Diwali is a holiday celebrated in the latter part of October by Hindus, Jains and Sikhs. Called the “Festival of Lights”, it signifies the victory of good over evil in every human being. The story goes that Lord Ram had been in exile in the forest for 14 years. He was able to finally defeat evil Ravana, and was welcomed home by his people with rows of lit oil lamps.
Today, people celebrate Diwali with many pujas (prayers) at differing times throughout the festival, colored lights akin to the US Christmas, lit oil lamps (called diyas) and, of course, the fireworks.
Words cannot do justice to what we witnessed last night. I can tell you that it was loud, I can tell you that it was colorful, I can tell you that I had a great time and was scared for our lives all at once, but I can never even begin to describe it all the way it deserves.
The fireworks were non-stop, and EVERYONE had them. Many were the kind that would be illegal in the US: Professional fireworks that you’d see at the community park on the 4th of July, and loud blasters that would be more suitable for use in a rock quarry than on the street in front of our house. It seemed to me that each and every member of every family, old, young, man, woman, were all out there taking turns lighting them.
Though impatient celebrators were lighting fireworks throughout the day, the bulk of the noise began at around 6:30 when it got dark and ran on though the night. The noise was deafening. It sounded as if we were surrounded by bomb blasts and machine gun fire. Rockets were flying in all directions, fountains and noisemakers and firecrackers everywhere. You took your life in your hands just walking down the sidewalk.
The grass in the public garden down the road caught on fire early on. A bucket brigade managed to put it out, but it was iffy there for a few minutes.
Imagine the noise and light of the grand finale of a fireworks show. Now imagine that going on for 4 hours straight. That’s Diwali.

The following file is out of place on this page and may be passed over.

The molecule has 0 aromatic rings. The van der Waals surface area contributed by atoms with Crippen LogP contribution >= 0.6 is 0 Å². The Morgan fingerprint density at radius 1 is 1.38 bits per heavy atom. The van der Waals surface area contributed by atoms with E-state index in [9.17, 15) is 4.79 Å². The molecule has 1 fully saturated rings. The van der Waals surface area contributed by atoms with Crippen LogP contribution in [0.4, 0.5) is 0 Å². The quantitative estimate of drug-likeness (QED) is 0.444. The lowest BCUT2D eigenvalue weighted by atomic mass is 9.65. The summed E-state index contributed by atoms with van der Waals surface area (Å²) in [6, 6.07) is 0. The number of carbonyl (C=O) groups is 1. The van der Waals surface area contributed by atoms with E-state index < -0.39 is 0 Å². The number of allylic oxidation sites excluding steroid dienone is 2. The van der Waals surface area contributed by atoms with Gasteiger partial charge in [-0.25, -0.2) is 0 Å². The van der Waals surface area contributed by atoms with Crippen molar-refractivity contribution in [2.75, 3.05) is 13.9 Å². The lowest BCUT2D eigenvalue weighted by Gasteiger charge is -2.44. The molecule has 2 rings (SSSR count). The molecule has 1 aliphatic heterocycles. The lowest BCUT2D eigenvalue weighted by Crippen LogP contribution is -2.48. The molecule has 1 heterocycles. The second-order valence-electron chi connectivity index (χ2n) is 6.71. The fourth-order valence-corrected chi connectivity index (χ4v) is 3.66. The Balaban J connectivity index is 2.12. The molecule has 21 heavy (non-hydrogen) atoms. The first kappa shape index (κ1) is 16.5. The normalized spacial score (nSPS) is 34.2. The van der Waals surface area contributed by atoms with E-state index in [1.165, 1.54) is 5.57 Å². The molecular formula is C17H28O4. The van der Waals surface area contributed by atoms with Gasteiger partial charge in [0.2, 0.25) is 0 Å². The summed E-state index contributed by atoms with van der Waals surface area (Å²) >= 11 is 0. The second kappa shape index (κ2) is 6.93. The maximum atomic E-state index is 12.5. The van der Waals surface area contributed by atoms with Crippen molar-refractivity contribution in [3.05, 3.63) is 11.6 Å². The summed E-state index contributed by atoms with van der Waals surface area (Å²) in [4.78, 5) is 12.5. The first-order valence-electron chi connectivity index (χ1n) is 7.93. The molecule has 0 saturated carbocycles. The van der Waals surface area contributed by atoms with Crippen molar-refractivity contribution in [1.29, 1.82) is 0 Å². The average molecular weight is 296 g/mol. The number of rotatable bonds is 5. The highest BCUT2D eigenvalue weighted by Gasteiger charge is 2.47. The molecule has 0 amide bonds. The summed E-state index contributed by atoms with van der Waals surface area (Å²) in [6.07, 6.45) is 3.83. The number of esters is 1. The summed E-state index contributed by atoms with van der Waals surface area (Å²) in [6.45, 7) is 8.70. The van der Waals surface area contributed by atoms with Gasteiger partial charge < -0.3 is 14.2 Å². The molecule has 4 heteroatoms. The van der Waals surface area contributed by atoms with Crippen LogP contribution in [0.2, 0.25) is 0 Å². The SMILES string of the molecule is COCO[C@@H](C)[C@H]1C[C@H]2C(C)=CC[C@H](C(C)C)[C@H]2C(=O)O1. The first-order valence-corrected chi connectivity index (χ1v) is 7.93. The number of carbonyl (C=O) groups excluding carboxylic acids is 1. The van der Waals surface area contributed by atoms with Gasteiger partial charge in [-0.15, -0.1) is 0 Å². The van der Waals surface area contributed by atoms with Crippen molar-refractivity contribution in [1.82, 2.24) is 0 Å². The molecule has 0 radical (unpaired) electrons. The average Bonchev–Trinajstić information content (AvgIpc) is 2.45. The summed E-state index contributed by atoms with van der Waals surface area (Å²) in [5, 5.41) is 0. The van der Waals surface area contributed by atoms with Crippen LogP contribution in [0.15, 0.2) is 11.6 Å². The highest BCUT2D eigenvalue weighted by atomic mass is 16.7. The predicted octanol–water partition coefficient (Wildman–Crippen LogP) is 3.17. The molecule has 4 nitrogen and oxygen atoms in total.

At one point a rocket fell from the sky and hit me in the hand. I managed to burn my thumb lighting a sparkler and our friend Rajesh managed to singe a good portion of his hand lighting something else. Addie and Ender were desperate to light the fireworks like all the other kids were being allowed to do, but I have to have a little control left in my life and didn’t allow it. IT was bad enough that they were lighting their own sparklers by the end using a candle, giving me fits in the process.
Unfortunately, Scott and Rajesh felt that it was wise to spend most of their money on noisemakers instead of pretty fountains, so we ended up with a bunch of very VERY loud fireworks that they were trying desperately to get rid of so it could just all be over. We also had a plethora of sparklers, so the kids spent a good deal of time devising a sparkler forest on the grass in order to use them up all at once. The small grass fire that ensued was easily put out with a bit of stomping.
The streets were covered with spent firework debris. Some of the neighborhood kids busied themselves collecting the big stuff and creating quite a nice bonfire with it all. Of course, a few dud fireworks got thrown into it now and then, so it really wasn’t too safe to get too close to it. Guess we’d better pass on the s’mores.
I wish I could have taken a video, or at the very least recorded the sound of it all. Let it just suffice to say that it was probably the most incredible celebration that I have witnessed, and we are certainly fortunate to have been a part of it.